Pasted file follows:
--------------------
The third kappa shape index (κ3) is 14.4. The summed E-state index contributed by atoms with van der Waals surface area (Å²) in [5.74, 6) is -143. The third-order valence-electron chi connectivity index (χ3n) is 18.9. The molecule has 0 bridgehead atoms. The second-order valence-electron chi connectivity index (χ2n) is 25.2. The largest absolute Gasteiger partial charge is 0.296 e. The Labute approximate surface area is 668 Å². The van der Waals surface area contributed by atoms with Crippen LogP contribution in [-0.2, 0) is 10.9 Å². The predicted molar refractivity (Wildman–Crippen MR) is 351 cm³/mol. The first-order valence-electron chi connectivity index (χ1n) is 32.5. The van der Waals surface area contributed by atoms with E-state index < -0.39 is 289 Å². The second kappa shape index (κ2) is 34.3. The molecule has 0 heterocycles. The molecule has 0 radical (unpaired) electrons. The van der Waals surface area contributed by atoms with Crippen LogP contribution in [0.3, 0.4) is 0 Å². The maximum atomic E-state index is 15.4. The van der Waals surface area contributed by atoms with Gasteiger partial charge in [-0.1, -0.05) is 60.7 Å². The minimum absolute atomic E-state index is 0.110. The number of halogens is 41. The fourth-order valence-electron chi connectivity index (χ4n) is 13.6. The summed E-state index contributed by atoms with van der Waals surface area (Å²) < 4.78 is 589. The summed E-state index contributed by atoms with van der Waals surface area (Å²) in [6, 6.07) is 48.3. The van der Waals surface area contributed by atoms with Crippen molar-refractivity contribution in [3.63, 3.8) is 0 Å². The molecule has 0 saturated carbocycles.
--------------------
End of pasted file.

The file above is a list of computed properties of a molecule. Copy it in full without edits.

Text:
The third kappa shape index (κ3) is 14.4. The summed E-state index contributed by atoms with van der Waals surface area (Å²) in [5.74, 6) is -143. The third-order valence-electron chi connectivity index (χ3n) is 18.9. The molecule has 0 bridgehead atoms. The second-order valence-electron chi connectivity index (χ2n) is 25.2. The largest absolute Gasteiger partial charge is 0.296 e. The Labute approximate surface area is 668 Å². The van der Waals surface area contributed by atoms with Crippen LogP contribution in [-0.2, 0) is 10.9 Å². The predicted molar refractivity (Wildman–Crippen MR) is 351 cm³/mol. The first-order valence-electron chi connectivity index (χ1n) is 32.5. The van der Waals surface area contributed by atoms with E-state index < -0.39 is 289 Å². The second kappa shape index (κ2) is 34.3. The molecule has 0 heterocycles. The molecule has 0 radical (unpaired) electrons. The van der Waals surface area contributed by atoms with Crippen LogP contribution in [0.3, 0.4) is 0 Å². The maximum atomic E-state index is 15.4. The van der Waals surface area contributed by atoms with Gasteiger partial charge in [-0.1, -0.05) is 60.7 Å². The minimum absolute atomic E-state index is 0.110. The number of halogens is 41. The fourth-order valence-electron chi connectivity index (χ4n) is 13.6. The summed E-state index contributed by atoms with van der Waals surface area (Å²) < 4.78 is 589. The summed E-state index contributed by atoms with van der Waals surface area (Å²) in [6, 6.07) is 48.3. The van der Waals surface area contributed by atoms with Crippen molar-refractivity contribution in [3.63, 3.8) is 0 Å². The molecule has 0 saturated carbocycles.